Tucson is the astronomy capital of the world, I am told by Astronomy Coordinator Michael Terenzoni during a recent visit to the Flandrau Science Center. “People come here from all over the world to do astronomy; to build observatories.”
Michael also informs me that people identify a planetarium as a source of valid information and I, of course, agree with him. “When we have an event in the skies, people come here to find out about it.”
So what happens when they arrive at Tucson’s wonderful Flandrau to find it closed?
In front of the Flandrau Science Center: The large white dome houses the planetarium, and the smaller dome, far right, is the observatory. The U of A Mineral Museum is located in the basement, and the Henry Moore-like sculpture on the lawn cradles a splendid iron meteorite. This internationally recognized institution must be kept alive at all costs. Image courtesy of Flandrau Science Center.
Author Grace Flandrau could informally be described as the Science Center’s mom. A successful novelist, columnist, radio show host, and frequent visitor to Tucson, she died in 1971, and a year later the University of Arizona used a bequest from her estate “to fund a facility that would increase public understanding and appreciation of science.” The official website goes on to say:
Originally known as The Grace H. Flandrau Planetarium, the facility was part of the UA Department of Astronomy. Its location on campus, near the Astronomy Department, Optical Sciences Center, Lunar and Planetary Laboratory and historic Steward Observatory, reflects its continuing connections to the research community. The Planetarium was designed by Tucson architectural firm Blanton and Company and opened its door to the public in 1975.
Previous directors have included my friend, the late O. Richard Norton, a highly respected science writer and astronomer, and Richard R. Willey author of the short book The Tucson Meteorites: Their History from Frontier Arizona to the Smithsonian, which chronicles one of Tucson’s most enduring and mysterious legends. What the Flandrau website doesn’t mention is that the planetarium and mineral museum were almost forced to close their doors permanently earlier this year, and manage to maintain minimal opening hours due to the generosity of donors and supporters.
My initial plan was to conduct an interview with Alexis R. Faust, the current Excecutive Director of the Flandrau, then make a short visit to the superb U of A Mineral Museum, housed in the Flandrau’s basement. I thought I might get two interesting columns out of the one visit. I was late for my meeting and waited, briefly and comfortably in the conference room, for Alexis. I was graciously served good coffee, cold spring water and some snacks. My misguided belief that I would be satisfied by a short visit to these two astonishing resources was just that—misguided. I was there for half the day.
“The greatest economic value is the intelligence of people,” Alexis told me within the first couple of minutes. “Knowledge is the currency of the future.” And I was immediately and entirely captivated by her devotion to learning and her observations and predictions—both remarkable and numerous—about the future of education. “The mind is an amazing thing before we beat it to death with rote memorization, prejudice, and fear.”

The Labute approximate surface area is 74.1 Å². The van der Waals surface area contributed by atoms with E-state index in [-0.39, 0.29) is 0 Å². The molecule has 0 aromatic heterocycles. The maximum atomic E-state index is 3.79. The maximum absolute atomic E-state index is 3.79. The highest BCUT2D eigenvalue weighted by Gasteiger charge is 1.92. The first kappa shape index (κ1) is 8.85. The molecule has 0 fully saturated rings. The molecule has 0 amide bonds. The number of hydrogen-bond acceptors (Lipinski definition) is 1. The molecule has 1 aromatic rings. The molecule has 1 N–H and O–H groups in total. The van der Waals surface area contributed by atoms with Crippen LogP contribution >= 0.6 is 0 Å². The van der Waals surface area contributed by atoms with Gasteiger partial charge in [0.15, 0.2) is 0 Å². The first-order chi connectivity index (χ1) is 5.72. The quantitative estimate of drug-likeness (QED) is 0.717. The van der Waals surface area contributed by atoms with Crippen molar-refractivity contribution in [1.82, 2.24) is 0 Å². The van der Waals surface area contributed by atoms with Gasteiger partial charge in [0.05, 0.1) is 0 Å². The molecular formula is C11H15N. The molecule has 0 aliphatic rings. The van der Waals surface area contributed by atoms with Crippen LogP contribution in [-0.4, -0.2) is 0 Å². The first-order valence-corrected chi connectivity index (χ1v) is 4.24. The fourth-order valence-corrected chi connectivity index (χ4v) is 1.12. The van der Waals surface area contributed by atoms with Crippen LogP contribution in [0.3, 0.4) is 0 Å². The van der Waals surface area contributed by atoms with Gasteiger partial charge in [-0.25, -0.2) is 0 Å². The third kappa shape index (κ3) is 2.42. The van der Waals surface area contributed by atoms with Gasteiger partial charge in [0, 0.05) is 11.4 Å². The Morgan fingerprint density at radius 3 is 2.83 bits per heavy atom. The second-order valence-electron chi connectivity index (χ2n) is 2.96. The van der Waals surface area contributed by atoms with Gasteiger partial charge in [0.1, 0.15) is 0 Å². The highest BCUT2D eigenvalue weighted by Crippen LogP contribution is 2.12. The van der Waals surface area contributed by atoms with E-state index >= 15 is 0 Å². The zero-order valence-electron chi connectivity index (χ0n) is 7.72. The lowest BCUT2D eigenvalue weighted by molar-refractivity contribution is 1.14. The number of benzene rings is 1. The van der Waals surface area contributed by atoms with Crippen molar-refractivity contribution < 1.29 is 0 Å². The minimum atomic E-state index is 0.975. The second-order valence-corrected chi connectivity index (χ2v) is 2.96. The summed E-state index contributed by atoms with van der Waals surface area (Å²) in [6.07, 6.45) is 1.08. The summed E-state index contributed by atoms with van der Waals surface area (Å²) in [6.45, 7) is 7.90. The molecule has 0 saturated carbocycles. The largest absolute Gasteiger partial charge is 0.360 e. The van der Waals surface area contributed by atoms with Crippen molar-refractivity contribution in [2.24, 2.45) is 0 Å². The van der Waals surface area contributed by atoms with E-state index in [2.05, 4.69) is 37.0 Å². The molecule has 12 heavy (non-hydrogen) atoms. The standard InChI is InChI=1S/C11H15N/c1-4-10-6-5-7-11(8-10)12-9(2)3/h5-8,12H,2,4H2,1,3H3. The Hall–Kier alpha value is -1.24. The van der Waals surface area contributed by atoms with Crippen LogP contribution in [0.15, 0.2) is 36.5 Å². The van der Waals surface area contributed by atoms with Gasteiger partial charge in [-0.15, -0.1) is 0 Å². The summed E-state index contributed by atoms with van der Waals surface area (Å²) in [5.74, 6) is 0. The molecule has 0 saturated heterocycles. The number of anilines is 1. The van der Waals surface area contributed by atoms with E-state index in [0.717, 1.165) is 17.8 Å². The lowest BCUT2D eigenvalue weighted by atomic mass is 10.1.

To my surprise I did not hear any complaints or bitterness about budget cuts and the partial closing of the Science Center. Although the remaining staff have contracts that only run until December, the pervading view seems to be that when cuts need to be made, the money has to come from somewhere. But there is plenty of optimism among the few determined educators who walk through the quiet and nearly empty buildings.
Under the dome: The science fiction-like projector generates astral light for planetarium shows. Image courtesy of Flandrau Science Center.
“We’re not just sitting here,” Alexis elaborated. “We’re writing grants and raising funds so we can bridge this period of time. We are dedicated to finding it, and we are competing against the rest of the country for those funds, so we have to be as good as we can be.” With their their passion for education, their portable planetarium shows, a fine meteorite collection, and “the largest to-scale model of Mars anywhere in the world,” the Flandrau’s protectors are keeping it is as good as it can be, but the public gets to enjoy their best for only two days a week.
Alexis left me with this thought: “A lot of people still come by and knock on the door. They haven’t even heard about us closing. It’s not the university’s fault. I am incredibly grateful that we’re as alive as we are. Education is not getting funded the way it needs to be funded, and education is in the midst of a revolution. We need to keep up with it. That’s why institutions like this are so important.”
So, Alexis isn’t just hoping for better times ahead for the Flandrau, she intends to be part of a global change in not only how we teach, but how we learn. Tucson needs brilliant people like her, and Michael Terrenzoni, right here doing what they do best.
University of Arizona please take note: When times are tough, and we tighten our national belt, some will suffer, but Tucson’s venerable science center, with its international network of colleagues and collaborators, its long history of education and sharing the wonders of astronomy and the natural world, is too important, and too unique a resource to be one of those left to die in a wasteland of economic cutbacks.